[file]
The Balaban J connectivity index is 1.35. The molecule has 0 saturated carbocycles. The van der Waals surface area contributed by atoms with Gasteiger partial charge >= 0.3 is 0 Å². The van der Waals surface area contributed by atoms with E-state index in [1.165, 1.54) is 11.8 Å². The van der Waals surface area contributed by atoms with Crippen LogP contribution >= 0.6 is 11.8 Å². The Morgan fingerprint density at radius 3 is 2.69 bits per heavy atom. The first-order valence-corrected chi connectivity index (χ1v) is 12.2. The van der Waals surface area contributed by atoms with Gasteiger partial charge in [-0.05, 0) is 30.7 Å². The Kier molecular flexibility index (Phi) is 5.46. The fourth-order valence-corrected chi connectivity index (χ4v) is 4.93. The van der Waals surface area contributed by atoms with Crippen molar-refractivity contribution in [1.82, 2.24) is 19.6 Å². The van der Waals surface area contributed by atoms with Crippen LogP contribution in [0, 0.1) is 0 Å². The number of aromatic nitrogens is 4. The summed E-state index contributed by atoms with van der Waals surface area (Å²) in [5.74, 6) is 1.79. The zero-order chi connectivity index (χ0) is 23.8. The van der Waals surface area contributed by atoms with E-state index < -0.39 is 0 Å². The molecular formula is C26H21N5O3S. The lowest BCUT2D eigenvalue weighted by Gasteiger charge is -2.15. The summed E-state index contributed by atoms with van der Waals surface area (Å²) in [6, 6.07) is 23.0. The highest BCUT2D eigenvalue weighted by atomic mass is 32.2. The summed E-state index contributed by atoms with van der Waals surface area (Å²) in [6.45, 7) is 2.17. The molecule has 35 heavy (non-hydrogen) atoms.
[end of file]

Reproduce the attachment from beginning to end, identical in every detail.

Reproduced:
The Balaban J connectivity index is 1.35. The molecule has 0 saturated carbocycles. The van der Waals surface area contributed by atoms with Gasteiger partial charge >= 0.3 is 0 Å². The van der Waals surface area contributed by atoms with E-state index in [1.165, 1.54) is 11.8 Å². The van der Waals surface area contributed by atoms with Crippen LogP contribution >= 0.6 is 11.8 Å². The Morgan fingerprint density at radius 3 is 2.69 bits per heavy atom. The first-order valence-corrected chi connectivity index (χ1v) is 12.2. The van der Waals surface area contributed by atoms with Gasteiger partial charge in [-0.05, 0) is 30.7 Å². The Kier molecular flexibility index (Phi) is 5.46. The fourth-order valence-corrected chi connectivity index (χ4v) is 4.93. The van der Waals surface area contributed by atoms with Crippen molar-refractivity contribution in [1.82, 2.24) is 19.6 Å². The van der Waals surface area contributed by atoms with Crippen LogP contribution in [0, 0.1) is 0 Å². The number of aromatic nitrogens is 4. The summed E-state index contributed by atoms with van der Waals surface area (Å²) in [5.74, 6) is 1.79. The zero-order chi connectivity index (χ0) is 23.8. The van der Waals surface area contributed by atoms with E-state index < -0.39 is 0 Å². The molecular formula is C26H21N5O3S. The lowest BCUT2D eigenvalue weighted by Gasteiger charge is -2.15. The summed E-state index contributed by atoms with van der Waals surface area (Å²) in [6, 6.07) is 23.0. The highest BCUT2D eigenvalue weighted by atomic mass is 32.2. The summed E-state index contributed by atoms with van der Waals surface area (Å²) in [6.45, 7) is 2.17. The molecule has 35 heavy (non-hydrogen) atoms.